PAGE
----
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With the below points in mind, never again will you find it difficult to identify an adjective in a sentence .
The first thing you need to know is that almost any word can perform the function of an adjective in the English sentence.
What this means is that it is not only words traditionally known to be adjectives that function as adjectives in sentences.
How to easily identify an adjective
It is most likely that any word with at least one of the following characteristics is an adjective.
1. Words which qualify nouns within a noun phrase are generally adjectives e.g. native son, country music, indigenous people, awesome remarks, basic idea, cold weather, social media.
2. Words built from other words with the following endings are usually (not always) adjectives
– ic – metallic, pathetic, fantastic, futuristic, academic, oceanic
– some – troublesome, unwholesome, irksome, worrisome
– ous – generous, fabulous, enormous, dangerous, spacious
– ate- unfortunate, compassionate,
– ful – fanciful, joyful, dreadful, woeful, thankful, regretful,
– ive – massive, corrosive, abusive, restive, imaginative, compulsive
– ish – yellowish, foolish, childish, feverish
– ble – unbelievable, valuable, unpalatable, contemptible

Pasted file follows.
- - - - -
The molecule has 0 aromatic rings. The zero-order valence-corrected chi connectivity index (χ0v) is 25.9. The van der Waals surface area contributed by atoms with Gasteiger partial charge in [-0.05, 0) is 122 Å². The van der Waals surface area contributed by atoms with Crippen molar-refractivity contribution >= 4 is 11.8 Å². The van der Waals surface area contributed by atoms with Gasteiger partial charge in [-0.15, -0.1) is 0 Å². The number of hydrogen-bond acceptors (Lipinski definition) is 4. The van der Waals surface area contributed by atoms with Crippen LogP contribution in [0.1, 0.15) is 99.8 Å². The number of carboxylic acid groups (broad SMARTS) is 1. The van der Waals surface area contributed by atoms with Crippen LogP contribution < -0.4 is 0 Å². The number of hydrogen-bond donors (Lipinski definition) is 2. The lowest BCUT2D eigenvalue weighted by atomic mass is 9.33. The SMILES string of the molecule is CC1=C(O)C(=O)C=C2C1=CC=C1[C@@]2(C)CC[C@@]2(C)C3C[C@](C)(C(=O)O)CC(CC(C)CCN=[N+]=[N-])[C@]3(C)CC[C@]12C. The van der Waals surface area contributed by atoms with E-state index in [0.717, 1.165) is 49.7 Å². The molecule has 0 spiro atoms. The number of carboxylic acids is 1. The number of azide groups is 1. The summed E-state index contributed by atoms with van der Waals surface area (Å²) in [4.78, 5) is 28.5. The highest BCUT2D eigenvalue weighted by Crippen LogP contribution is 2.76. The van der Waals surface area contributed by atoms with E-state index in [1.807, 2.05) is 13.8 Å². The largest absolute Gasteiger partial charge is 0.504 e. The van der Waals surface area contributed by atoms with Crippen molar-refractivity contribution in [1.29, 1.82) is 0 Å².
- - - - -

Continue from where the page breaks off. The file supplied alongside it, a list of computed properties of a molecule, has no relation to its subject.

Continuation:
– ar – lunar, cellular, popular, polar, rectangular
– ed/en – individualized, forgotten, endangered, computerized
– al – natural, artificial, conjugal, marital, facial, optional
– ian/ean/an – Indian, herculean, European, African, Australian
3. Adjectives usually answer the question: Which kind? or Which?
To identify an adjective, therefore, you can help yourself by asking these questions.
Consider the example below.
- I live in a presidential palace.
Question: In which kind of palace do you live?
Answer: Presidential palace.
“Presidential” thus qualifies/specifies “palace” and is, therefore, an adjective.
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4. Some hyphenated compound words are adjectives
Another simple way to identify an adjective is to look out for hyphenated compound words within a noun phrase. You may go ahead to ask and answer the question which/which kind? just to be sure.
Here are some examples of compound words functioning as adjectives.
- die-hard criminal,
- state-of-the-art mansion,
- up-and-coming musician
5. An adjective can be replaced by another adjective.
In that case the grammatical correctness of the sentence as a whole does not change.
- This is a family property.
“Family” in the above example can be said to be an adjective because other well-known adjectives like cheap, new, valuable and so on can replace it in the sentence.
The words in bold below are adjectives
(a) Attempted murder
(b) Clinical psychologist
(c) Obvious insolence
(d) Underlined words
So now you know.
Next time you need to identify an adjective in a sentence, use the above characteristics of adjectives to your advantage.